Elevated Non-HDL Cholesterol Levels Persist From Youth to Middle Age

Earlier detection of non-HDL cholesterol levels can enhance primary prevention, researchers suggest.

Elevated Non-HDL Cholesterol Levels Persist From Youth to Middle Age

A retrospective analysis of the Framingham Offspring study suggests that higher levels of non-HDL cholesterol at a young age are highly predictive of elevated levels at midlife.

Authors say their findings support a strategy of checking non-HDL cholesterol levels early on in order identify candidates for LDL cholesterol-lowering strategies—especially nonpharmaceutical options—at a younger age.

“Clinical practice is mainly based on calculated cardiovascular risk for people who are 40 or older,” lead author Karol M. Pencina, PhD (Brigham and Women’s Hospital, Boston, MA), told TCTMD. “Not much attention is given to younger individuals because their calculated risk is very low.”

Moreover, patients typically aren’t eligible for primary prevention medications until after age 60, the authors note.

“[Cardiovascular] risk doesn’t really go up until the age of 55 or 60,” explained senior author Allan D. Sniderman, MD (McGill University, Montreal, Canada). “And yet about half of heart attacks and strokes occur before the age of 65. We’re trying to develop strategies to identify people who would not necessarily qualify by risk but who are at high risk.”

Cholesterol Changes?

The analysis, published in the July 9, 2019, issue of the Journal of the American College of Cardiology, combined data from two Framingham Offspring cohorts, using baseline or second-visit levels of non-HDL cholesterol, as well as measurements in the same individuals taken at their eighth or ninth follow-up visit.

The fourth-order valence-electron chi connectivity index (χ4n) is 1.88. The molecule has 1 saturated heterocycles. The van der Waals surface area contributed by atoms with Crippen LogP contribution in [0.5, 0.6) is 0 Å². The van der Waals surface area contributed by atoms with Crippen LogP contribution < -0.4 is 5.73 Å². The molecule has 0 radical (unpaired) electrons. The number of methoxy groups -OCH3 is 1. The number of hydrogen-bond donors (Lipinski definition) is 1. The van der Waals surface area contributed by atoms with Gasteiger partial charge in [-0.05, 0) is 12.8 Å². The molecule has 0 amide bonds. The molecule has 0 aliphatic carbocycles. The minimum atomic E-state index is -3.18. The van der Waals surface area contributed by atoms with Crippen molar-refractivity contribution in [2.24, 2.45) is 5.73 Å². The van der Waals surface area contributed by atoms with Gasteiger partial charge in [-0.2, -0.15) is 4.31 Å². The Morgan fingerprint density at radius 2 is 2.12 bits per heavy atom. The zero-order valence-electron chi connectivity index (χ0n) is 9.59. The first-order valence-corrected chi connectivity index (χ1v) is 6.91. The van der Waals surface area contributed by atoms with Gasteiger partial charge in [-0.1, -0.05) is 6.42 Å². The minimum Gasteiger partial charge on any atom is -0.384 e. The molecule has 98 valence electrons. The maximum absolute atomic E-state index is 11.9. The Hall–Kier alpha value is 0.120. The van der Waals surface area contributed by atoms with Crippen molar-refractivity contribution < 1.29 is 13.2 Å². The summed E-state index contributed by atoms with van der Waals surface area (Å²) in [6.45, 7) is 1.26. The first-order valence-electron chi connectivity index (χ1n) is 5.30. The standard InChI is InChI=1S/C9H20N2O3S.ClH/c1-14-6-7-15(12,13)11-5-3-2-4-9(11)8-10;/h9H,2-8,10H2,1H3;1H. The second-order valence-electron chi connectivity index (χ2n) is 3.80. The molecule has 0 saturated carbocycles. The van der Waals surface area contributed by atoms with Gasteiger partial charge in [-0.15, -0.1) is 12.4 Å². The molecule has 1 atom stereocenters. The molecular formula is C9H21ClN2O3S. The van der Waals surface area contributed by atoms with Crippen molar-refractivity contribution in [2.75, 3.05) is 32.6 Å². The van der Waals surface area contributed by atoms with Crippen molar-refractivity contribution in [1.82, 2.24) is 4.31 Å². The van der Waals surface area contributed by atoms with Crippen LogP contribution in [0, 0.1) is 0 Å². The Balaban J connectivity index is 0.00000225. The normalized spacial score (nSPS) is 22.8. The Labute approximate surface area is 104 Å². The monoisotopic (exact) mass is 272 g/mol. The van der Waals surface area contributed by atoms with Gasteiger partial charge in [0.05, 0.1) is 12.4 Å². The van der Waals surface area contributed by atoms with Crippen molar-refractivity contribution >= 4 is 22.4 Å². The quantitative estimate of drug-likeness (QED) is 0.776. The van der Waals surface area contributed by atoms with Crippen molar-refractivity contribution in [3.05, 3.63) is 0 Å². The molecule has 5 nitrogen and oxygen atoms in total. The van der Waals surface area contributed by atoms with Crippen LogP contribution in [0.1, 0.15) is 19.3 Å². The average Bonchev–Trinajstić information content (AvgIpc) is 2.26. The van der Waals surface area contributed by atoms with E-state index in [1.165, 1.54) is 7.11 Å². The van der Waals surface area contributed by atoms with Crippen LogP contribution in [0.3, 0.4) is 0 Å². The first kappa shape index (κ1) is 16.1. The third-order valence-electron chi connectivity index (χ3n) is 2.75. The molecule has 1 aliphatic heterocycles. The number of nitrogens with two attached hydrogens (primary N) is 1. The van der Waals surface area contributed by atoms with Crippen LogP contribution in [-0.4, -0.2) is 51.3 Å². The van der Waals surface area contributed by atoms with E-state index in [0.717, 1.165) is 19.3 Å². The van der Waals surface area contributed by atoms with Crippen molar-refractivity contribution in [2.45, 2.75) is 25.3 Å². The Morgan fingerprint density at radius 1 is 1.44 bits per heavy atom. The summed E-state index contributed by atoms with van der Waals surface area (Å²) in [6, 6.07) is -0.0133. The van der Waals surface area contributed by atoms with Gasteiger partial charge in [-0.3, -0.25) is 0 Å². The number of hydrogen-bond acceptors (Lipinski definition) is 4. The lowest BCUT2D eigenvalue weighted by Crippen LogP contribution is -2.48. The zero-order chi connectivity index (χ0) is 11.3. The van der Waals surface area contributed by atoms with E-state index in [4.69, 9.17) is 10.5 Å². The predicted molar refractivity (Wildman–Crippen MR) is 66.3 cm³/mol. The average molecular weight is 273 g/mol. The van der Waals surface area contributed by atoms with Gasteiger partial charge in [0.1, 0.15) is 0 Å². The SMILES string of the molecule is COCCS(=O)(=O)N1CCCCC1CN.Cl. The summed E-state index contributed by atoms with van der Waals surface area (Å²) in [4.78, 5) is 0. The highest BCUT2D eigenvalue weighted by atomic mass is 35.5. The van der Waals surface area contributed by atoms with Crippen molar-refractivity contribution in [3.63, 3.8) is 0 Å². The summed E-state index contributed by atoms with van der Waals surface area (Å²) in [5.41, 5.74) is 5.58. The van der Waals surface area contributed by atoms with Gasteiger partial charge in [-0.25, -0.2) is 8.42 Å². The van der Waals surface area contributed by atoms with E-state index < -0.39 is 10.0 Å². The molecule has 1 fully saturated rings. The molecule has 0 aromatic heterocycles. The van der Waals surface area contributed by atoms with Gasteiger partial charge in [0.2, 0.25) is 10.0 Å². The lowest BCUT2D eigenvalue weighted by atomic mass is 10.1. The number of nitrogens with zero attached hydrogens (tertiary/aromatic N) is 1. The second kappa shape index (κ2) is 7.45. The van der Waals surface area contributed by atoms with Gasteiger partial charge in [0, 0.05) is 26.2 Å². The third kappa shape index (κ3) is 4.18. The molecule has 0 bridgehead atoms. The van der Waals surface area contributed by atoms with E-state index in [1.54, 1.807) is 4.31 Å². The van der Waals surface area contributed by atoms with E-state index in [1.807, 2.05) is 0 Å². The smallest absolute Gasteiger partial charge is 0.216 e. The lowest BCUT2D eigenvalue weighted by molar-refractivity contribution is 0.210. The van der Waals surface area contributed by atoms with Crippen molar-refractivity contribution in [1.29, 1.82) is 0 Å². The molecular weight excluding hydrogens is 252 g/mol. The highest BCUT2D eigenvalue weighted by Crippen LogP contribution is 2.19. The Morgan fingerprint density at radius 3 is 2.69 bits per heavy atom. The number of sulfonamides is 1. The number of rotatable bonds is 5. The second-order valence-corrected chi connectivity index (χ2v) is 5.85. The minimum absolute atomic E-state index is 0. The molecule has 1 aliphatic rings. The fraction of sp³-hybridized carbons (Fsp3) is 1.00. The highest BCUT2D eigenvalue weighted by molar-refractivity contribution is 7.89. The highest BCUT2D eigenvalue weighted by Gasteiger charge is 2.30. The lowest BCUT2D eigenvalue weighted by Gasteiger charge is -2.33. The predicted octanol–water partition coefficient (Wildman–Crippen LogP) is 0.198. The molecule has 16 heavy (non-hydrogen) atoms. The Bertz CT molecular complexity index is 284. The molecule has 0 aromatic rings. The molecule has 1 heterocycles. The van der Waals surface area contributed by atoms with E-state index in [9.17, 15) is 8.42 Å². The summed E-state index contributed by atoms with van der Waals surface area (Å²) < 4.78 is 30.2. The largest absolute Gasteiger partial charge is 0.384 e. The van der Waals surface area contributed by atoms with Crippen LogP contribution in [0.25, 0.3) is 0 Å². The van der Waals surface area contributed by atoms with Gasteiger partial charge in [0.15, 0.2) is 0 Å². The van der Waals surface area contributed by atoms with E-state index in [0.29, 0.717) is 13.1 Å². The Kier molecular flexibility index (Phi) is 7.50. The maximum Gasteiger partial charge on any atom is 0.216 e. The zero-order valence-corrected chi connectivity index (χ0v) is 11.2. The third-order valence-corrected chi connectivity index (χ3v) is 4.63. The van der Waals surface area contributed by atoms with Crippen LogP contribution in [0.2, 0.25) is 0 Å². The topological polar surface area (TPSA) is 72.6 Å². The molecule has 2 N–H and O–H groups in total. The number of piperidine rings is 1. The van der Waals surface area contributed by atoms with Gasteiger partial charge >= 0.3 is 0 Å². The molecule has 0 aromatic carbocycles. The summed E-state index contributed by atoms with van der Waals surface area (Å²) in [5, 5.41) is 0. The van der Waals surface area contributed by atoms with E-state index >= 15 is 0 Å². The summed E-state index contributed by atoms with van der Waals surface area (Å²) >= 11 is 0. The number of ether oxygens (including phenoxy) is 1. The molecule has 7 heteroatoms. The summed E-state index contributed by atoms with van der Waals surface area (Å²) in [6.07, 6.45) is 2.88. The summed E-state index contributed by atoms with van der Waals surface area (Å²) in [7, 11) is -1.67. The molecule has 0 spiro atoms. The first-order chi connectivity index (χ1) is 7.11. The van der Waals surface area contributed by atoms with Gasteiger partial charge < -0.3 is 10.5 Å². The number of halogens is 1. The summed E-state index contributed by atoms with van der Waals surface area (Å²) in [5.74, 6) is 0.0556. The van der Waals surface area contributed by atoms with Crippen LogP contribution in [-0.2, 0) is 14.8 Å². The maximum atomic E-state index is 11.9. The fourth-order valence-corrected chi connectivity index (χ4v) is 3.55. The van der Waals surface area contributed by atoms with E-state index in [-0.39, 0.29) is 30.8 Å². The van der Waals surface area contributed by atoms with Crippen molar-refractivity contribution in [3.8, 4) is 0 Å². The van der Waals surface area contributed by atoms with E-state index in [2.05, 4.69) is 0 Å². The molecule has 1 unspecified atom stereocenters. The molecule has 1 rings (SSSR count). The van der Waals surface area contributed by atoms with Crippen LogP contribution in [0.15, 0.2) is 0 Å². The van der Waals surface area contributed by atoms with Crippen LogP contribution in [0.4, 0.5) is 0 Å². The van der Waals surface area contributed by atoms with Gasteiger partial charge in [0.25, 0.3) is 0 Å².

Study participants were between the ages of 25 and 40 and free of CVD or diabetes when they were enrolled in the 1970s or 1980s. Their initial levels of non-HDL cholesterol were compared to those 25 years later, creating a total of 2,516 matched records.

Two striking findings emerged. In all, 80% of people with non-HDL cholesterol 160 mg/dL at either of their first two exams were in the same higher-risk category 25 years later, and 88% of people with non-HDL cholesterol 130 mg/dL were still below 160 mg/dL by middle age. In addition, individuals with high non-HDL cholesterol at baseline had a 22.6% risk of CVD in the next 25 years, compared with a 6.4% risk in those with low levels.

If these [high non-HDL cholesterol] people were treated at age 35, we would only have to treat eight of them to prevent one heart attack or stroke. Allan D. Sniderman

“In this study, what we do report is that if these [high non-HDL cholesterol] people were treated at age 35, we would only have to treat eight of them to prevent one heart attack or stroke,” Sniderman emphasized. “An NNT of 8 is extremely low—very effective, in other words.”

Shuaib M. Abdullah, MD (University of Texas Southwestern Medical Center, Dallas) and colleagues have also examined the association between high LDL cholesterol and non-HDL cholesterol levels and CVD mortality. Commenting on the new study for TCTMD, Abdullah observed, “What this paper adds is that it shows that having a high cholesterol level at a young age means that unless you do significant interventions you’ll still have high cholesterol in your 60s and 70s.”

“There’s a little bit of controversy about when adults should start getting screened,” Abdullah continued. “This suggests that young adults [ages 20 to 35] should get at least one or two lipid profiles during that age range. . . . I’m not saying everyone should be on statins at that early age, especially [for] women, [since] statins are contraindicated in pregnancy . . . [but] if you have high cholesterol, even in your 20s or 30s, lifestyle interventions such as diet and exercise should be promoted to decrease your future risk.”

Sources
Disclosures
  • Pencina reports having received funding from the Doggone Foundation/McGill University Health Centre.
  • Sniderman and Abdullah report no relevant conflicts of interest.

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